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IVY & JOAN – Jermyn Street Theatre, London.

Ivy Joan Jermyn StreetAs time takes its purposeful march, the years rack up their solemn count. If we stick to the journey for long enough, we hope that the idiom ‘familiarity breeds contempt’ doesn’t ring true in relation to any marriage or in any long-standing professional servitude.

The cosy confines of the Jermyn Street Theatre in the West End plays host to James Hogan’s Ivy & Joan; a pair of intimate and somewhat sombre plays that tackle the topic of advancing years and loneliness. With one half focusing on the plight of Ivy, the second half takes audiences into the world of Joan. The women are at once very different from one another, yet the Venn diagram of emotional turmoil points towards shared themes of isolation. Ivy is a prisoner of her own resentment and bitter recriminations; Joan is a prisoner within a marriage and an illness that offers little in the way of hope.

The simple and austere staging adds a cool temperature for Ivy’s portion of the evening. Set in the staff lounge of a hotel, she is spending the last moments of her forty-year service at the premises. She has resentments in abundance, plenty of foes and very few friends. She waits for the return of an old lover. For Ivy, it would appear that the years have made her pull her drawbridge up; and her protective padding is spiky and barbed quibbles and complaints. She is not a sympathetic character, but she is deserving of sympathy, for life’s ravages have left a bitter dent.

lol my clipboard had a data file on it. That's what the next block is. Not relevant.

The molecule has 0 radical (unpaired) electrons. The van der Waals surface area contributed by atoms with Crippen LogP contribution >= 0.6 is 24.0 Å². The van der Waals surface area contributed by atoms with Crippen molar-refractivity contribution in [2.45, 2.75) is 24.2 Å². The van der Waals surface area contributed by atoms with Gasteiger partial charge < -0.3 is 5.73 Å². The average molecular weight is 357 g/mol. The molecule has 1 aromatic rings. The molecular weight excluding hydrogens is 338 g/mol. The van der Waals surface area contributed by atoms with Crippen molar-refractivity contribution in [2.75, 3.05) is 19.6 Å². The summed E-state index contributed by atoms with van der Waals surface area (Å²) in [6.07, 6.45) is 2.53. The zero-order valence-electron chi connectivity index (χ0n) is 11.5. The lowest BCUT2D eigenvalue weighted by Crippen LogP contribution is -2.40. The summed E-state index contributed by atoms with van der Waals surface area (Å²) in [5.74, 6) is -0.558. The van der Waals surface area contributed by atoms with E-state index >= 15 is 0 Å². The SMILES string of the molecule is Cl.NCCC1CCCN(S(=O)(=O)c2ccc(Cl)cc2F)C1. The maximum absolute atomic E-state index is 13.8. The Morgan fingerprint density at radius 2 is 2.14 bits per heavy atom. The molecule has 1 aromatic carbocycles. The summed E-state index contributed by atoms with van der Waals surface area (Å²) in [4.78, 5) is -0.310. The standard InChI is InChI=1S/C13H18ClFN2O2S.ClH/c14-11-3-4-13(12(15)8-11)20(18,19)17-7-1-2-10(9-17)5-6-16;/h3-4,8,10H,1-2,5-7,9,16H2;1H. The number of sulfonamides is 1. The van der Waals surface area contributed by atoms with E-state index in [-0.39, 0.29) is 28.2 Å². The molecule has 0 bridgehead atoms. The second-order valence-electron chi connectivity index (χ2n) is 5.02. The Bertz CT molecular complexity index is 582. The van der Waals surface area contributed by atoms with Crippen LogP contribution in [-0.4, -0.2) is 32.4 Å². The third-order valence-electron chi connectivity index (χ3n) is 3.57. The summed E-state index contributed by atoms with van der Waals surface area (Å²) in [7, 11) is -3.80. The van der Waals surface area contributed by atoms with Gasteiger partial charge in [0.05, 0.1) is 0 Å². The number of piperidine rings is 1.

Joan is an amateur painter, fresh from an inspiring trip to Venice. Her pedantic husband offers little in the way of congenial reassurance. He is more at home pointing out their differences, with Joan’s limitations at the forefront. His delivery is quiet, but no less impactful on Joan’s self-esteem. Her well-being is on the slide – that much is hinted at – and it would appear that the relationship is far from blossoming.

For both plays, Lynne Miller and Jack Klaff perform with able grace and poise, there is strong direction and faithful design by Anthony Biggs and Victoria Johnstone, respectively. And yet it is not all smooth sailing.

There is a muted feel to both plays that arguably adds a plausible dash of verisimilitude, but it also leaves much of the dramatic traction stumbling in the lower gears. Both Ivy and Joan’s observations (and also their predicaments) stir wry nods, smiles and empathetic frustration, but they fail to truly grab the audience with any crushing soliloquy or denouement. One is left waiting for the satisfying coda and it never comes. Maybe that is the point. The ordinariness of their lives is a reflection of so many more, but as a night’s investment into characters, you can’t help but be left wanting just a bit more.

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Reviewed 11/01/15

By Greg Wetherall

Until 24th January 2015
Jermyn Street Theatre, London, SW1.

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